“Our organization wanted to do that with our group through Perfect Game and we just really felt like this would be the way to get us on the map as well as some of our really good players.”

HPBA opened play at the PG WWBA South Qualifier Saturday morning with a 5-0 win over the Arlington A’s Red. Right-hander Brent Holcomb (2014, Cypress Ranch, Texas) threw a complete game seven-inning two-hitter with five strikeouts and no walks.

It dropped its second pool-play game of the day to battle-tested Nola Monsters Baseball out of New Orleans by a 6-1 count. HPBA right-hander Wyatt Richey, a 2014 “high follow” out of Richmond, Texas, pitched 3 2/3 innings of no-hit ball but he gave up two earned runs due to four walks and three hit batsmen. Another highly regard prospect on the roster is Andrew Whitten, an outfielder/catcher from Houston.

Offense was a real problem in HPBA’s first two games: the team hit a combined .146 (6-for-41) with only one extra-base hit. But this is Houston-area talent which ranks among the best in the country. The Pences might not be ready to take on the Banditos Black quite yet – few at this event are so equipped – but you can bet they won’t lie down.

The fact that Danielson has this group entered in this tournament at all speaks volumes about the talent he feels he has on this roster. He had always wanted to be part of a Perfect Game tournament but wanted to wait for the right time.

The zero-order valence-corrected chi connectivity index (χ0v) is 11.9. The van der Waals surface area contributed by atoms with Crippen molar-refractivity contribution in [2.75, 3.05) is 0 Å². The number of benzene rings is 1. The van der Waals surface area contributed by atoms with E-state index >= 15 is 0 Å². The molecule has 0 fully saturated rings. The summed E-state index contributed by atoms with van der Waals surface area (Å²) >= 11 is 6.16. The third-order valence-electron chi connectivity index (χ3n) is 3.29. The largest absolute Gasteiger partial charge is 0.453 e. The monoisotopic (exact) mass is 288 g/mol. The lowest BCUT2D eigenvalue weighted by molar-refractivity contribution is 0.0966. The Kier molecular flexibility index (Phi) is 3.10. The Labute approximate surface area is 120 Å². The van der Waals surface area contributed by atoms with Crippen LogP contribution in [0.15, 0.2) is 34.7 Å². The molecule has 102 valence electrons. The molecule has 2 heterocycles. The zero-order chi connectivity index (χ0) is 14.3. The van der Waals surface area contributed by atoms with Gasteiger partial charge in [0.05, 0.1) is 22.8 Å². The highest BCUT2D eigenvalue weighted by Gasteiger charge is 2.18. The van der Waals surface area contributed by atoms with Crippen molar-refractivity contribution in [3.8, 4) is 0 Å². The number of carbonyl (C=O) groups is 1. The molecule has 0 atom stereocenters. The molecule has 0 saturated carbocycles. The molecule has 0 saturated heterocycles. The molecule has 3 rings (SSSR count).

“I always knew what (Perfect Game) was but I didn’t know how to get involved; I always wanted to,” Danielson said. “When we saw the opportunity was right here in Tomball and I felt like I had the right team to compete at a high level, I jumped on the opportunity as quick as I could.”

Danielson put together a high school-age team in spring that played through the summer, but in his own words, “we could not play at a Perfect Game level.” As the team built itself up and autumn approached, he began getting calls from a lot of young prospects who wanted to play for HPBA. Players were added for the fall team and the result is the squad playing at the PG WWBA South Qualifier.

Hunter Pence Baseball will not be favored in its final pool-play game against the Fort Bend Texans 2014 Sunday morning. That’s of no consequence to Danielson, who only wants his team to complete its tournament run in a manner that would make the Giants’ Hunter Pence proud.

“I just want them to play good baseball; that’s all I care about,” Danielson said. “If we play hard, play solid, people will notice if we do that. If we don’t do those things, then we’ll go back and get to work and hit the drawing board. But overall, if we play our game we can compete with any team – it’s just the game of baseball. You can have the Yankees against the Astros and you don’t know what’s going to happen.”